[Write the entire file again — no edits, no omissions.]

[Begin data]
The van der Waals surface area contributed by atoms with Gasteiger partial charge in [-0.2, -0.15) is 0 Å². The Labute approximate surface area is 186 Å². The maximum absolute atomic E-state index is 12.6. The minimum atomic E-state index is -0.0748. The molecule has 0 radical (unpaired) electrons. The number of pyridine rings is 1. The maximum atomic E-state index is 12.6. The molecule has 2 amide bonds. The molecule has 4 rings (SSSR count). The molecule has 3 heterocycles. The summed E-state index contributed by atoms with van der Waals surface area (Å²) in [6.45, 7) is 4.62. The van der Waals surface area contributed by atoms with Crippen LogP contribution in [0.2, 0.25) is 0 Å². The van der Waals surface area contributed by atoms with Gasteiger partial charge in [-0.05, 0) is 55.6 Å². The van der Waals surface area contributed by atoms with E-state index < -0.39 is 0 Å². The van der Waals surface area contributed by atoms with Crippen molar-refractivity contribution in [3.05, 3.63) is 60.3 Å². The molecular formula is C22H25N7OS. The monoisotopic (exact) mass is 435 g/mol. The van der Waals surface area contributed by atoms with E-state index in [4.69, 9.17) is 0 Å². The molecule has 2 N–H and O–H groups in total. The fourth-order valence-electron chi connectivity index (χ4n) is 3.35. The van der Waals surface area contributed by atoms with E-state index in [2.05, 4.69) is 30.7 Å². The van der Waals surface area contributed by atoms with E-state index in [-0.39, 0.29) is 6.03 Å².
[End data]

The van der Waals surface area contributed by atoms with Gasteiger partial charge in [-0.2, -0.15) is 0 Å². The Labute approximate surface area is 186 Å². The maximum absolute atomic E-state index is 12.6. The minimum atomic E-state index is -0.0748. The molecule has 0 radical (unpaired) electrons. The number of pyridine rings is 1. The maximum atomic E-state index is 12.6. The molecule has 2 amide bonds. The molecule has 4 rings (SSSR count). The molecule has 3 heterocycles. The summed E-state index contributed by atoms with van der Waals surface area (Å²) in [6.45, 7) is 4.62. The van der Waals surface area contributed by atoms with Crippen LogP contribution in [0.2, 0.25) is 0 Å². The van der Waals surface area contributed by atoms with Gasteiger partial charge in [-0.05, 0) is 55.6 Å². The van der Waals surface area contributed by atoms with E-state index < -0.39 is 0 Å². The van der Waals surface area contributed by atoms with Crippen molar-refractivity contribution in [3.05, 3.63) is 60.3 Å². The molecular formula is C22H25N7OS. The monoisotopic (exact) mass is 435 g/mol. The van der Waals surface area contributed by atoms with E-state index in [4.69, 9.17) is 0 Å². The molecule has 2 N–H and O–H groups in total. The fourth-order valence-electron chi connectivity index (χ4n) is 3.35. The van der Waals surface area contributed by atoms with E-state index in [2.05, 4.69) is 30.7 Å². The van der Waals surface area contributed by atoms with E-state index in [-0.39, 0.29) is 6.03 Å².